The WWP encodes n= values on all elements for which the text provides a number, and uses these values for an idealized version of the numbering system used by the text.
We generate line numbers in poetry automatically, restarting the count at the beginning of every <lg> element with type=“poem.foo”. Any poetry with anomalous line numbering (for instance, numbering in the original which starts or restarts somewhere other than at the beginning of an <lg type="poem.foo">) should have n=1 encoded on the first line. We will check texts for which a canonical edition already exists, and use their line numbering system if appropriate.
We do not number metrical or prose lines in drama, because references can more conveniently be made to page numbers in the original.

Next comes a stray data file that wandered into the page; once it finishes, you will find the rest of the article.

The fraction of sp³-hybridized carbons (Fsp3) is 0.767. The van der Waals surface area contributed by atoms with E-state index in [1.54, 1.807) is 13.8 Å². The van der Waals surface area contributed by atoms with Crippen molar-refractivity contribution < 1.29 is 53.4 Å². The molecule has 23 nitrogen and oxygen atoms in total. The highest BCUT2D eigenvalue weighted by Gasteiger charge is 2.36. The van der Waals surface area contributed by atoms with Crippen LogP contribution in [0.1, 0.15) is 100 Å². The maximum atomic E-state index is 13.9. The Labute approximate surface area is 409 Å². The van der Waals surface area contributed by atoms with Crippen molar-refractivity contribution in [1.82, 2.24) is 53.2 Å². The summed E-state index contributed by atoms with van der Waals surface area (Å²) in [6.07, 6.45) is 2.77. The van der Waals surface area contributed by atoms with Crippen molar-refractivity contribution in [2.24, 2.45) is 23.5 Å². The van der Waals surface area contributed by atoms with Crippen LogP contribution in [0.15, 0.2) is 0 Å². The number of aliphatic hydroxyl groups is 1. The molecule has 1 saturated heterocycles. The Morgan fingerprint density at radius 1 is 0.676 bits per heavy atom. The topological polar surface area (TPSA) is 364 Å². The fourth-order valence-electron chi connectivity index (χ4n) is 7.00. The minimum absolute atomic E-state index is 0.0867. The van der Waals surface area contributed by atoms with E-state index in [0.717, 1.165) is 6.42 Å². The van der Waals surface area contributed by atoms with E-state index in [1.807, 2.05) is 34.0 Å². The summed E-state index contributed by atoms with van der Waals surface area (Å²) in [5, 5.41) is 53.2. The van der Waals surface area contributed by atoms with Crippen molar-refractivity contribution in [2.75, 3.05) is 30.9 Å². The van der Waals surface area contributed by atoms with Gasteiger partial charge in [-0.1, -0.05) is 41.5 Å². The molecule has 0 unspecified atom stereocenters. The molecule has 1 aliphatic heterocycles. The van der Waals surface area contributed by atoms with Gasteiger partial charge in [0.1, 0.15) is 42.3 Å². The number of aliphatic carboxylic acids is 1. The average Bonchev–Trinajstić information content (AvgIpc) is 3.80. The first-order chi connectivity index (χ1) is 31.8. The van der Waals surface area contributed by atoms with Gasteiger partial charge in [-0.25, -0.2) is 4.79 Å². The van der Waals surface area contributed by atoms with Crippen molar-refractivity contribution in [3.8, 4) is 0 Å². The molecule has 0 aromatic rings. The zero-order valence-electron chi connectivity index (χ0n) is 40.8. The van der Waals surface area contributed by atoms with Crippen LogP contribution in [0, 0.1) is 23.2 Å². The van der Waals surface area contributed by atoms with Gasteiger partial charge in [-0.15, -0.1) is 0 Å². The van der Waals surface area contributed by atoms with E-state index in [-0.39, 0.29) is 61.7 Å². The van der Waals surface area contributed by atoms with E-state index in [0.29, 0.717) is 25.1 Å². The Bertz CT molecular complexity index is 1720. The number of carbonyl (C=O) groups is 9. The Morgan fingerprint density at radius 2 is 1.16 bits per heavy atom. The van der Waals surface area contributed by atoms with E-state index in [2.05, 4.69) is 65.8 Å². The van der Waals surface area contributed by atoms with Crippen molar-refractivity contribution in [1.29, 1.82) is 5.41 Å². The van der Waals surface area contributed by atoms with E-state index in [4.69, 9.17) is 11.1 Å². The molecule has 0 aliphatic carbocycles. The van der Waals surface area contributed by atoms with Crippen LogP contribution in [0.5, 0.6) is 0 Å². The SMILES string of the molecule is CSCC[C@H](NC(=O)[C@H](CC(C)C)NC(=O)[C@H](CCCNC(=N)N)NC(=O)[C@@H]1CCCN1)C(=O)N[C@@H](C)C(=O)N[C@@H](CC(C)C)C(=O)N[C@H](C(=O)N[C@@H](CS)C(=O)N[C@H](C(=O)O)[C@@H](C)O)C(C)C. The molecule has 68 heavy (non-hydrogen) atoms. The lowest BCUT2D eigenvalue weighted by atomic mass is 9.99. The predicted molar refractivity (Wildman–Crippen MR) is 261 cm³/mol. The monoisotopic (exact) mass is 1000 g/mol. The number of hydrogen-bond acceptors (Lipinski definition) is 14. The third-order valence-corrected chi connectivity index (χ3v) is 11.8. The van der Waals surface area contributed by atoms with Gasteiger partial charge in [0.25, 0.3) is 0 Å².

We use common sense to handle cases where different numbering sequences follow and confuse one another, as in the following examples (<head> elements and other details omitted for clarity):
<div type=essay n=1>1. On Stoats [essay]</div>
<div type=essay n=2>2. On Ferrets [essay]</div>
<div type=essay n=3>3. On Ermines [essay]</div>
<div type=essay n=4>On Weasels [essay]</div>
<div type=poem>To a Flower [poem]</div>
<div type=poem>To a Bird [poem]</div>
<div type=poem>To all Bad Poets</div>
<div type=section>Poems on Insufficient Occasion
<div type=poem n=1>1. On receiving a pot of wilted marigolds</div>
<div type=poem n=2>2. On writing a poem about wilted marigolds</div>
<div type=poem n=3>3. On failing to write a poem</div>
<div type=poem n=4>4. On suspecting one’s own deficiencies</div>
Presumably if the Weasel essay looks profoundly similar to the three foregoing essays, we wouldn’t be going far wrong to add the n=4. Also presumably if the Weasel essay looks profoundly different (for instance, it’s a translation of an essay by Li Hua, or it’s written in meter, or it’s much shorter or longer, or it’s really an allegorical religious satire) then we might not want to include the n=4.